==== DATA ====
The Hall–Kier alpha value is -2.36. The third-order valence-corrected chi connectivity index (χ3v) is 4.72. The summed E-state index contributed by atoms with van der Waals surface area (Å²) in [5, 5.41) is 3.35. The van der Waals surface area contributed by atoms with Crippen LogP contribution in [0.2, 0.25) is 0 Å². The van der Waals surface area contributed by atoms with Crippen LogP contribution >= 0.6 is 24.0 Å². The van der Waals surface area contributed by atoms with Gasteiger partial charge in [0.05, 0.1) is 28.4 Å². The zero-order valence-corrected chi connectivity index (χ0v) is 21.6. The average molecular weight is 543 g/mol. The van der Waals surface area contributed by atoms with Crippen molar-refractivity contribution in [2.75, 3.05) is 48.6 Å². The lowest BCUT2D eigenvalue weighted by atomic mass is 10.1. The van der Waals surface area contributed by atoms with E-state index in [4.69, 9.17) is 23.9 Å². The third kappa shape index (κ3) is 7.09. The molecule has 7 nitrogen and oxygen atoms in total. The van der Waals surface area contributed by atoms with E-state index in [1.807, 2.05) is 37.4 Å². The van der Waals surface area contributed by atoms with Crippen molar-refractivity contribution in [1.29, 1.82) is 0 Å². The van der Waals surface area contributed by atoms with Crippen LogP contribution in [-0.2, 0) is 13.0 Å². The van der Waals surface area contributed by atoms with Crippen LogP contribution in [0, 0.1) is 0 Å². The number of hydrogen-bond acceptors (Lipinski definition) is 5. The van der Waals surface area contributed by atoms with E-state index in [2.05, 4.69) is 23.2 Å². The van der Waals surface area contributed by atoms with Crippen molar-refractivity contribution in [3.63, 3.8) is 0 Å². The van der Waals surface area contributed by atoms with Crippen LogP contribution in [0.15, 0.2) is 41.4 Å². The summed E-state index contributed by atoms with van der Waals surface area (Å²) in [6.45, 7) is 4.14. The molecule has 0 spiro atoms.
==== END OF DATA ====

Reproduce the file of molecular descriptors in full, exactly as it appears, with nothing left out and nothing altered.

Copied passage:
The Hall–Kier alpha value is -2.36. The third-order valence-corrected chi connectivity index (χ3v) is 4.72. The summed E-state index contributed by atoms with van der Waals surface area (Å²) in [5, 5.41) is 3.35. The van der Waals surface area contributed by atoms with Crippen LogP contribution in [0.2, 0.25) is 0 Å². The van der Waals surface area contributed by atoms with Crippen LogP contribution >= 0.6 is 24.0 Å². The van der Waals surface area contributed by atoms with Gasteiger partial charge in [0.05, 0.1) is 28.4 Å². The zero-order valence-corrected chi connectivity index (χ0v) is 21.6. The average molecular weight is 543 g/mol. The van der Waals surface area contributed by atoms with Crippen molar-refractivity contribution in [2.75, 3.05) is 48.6 Å². The lowest BCUT2D eigenvalue weighted by atomic mass is 10.1. The van der Waals surface area contributed by atoms with E-state index in [4.69, 9.17) is 23.9 Å². The third kappa shape index (κ3) is 7.09. The molecule has 7 nitrogen and oxygen atoms in total. The van der Waals surface area contributed by atoms with E-state index in [1.807, 2.05) is 37.4 Å². The van der Waals surface area contributed by atoms with Crippen molar-refractivity contribution in [1.29, 1.82) is 0 Å². The van der Waals surface area contributed by atoms with Crippen LogP contribution in [-0.2, 0) is 13.0 Å². The van der Waals surface area contributed by atoms with Crippen LogP contribution in [0, 0.1) is 0 Å². The number of hydrogen-bond acceptors (Lipinski definition) is 5. The van der Waals surface area contributed by atoms with E-state index in [2.05, 4.69) is 23.2 Å². The van der Waals surface area contributed by atoms with Crippen molar-refractivity contribution in [3.63, 3.8) is 0 Å². The van der Waals surface area contributed by atoms with Crippen LogP contribution in [0.15, 0.2) is 41.4 Å². The summed E-state index contributed by atoms with van der Waals surface area (Å²) in [6.45, 7) is 4.14. The molecule has 0 spiro atoms.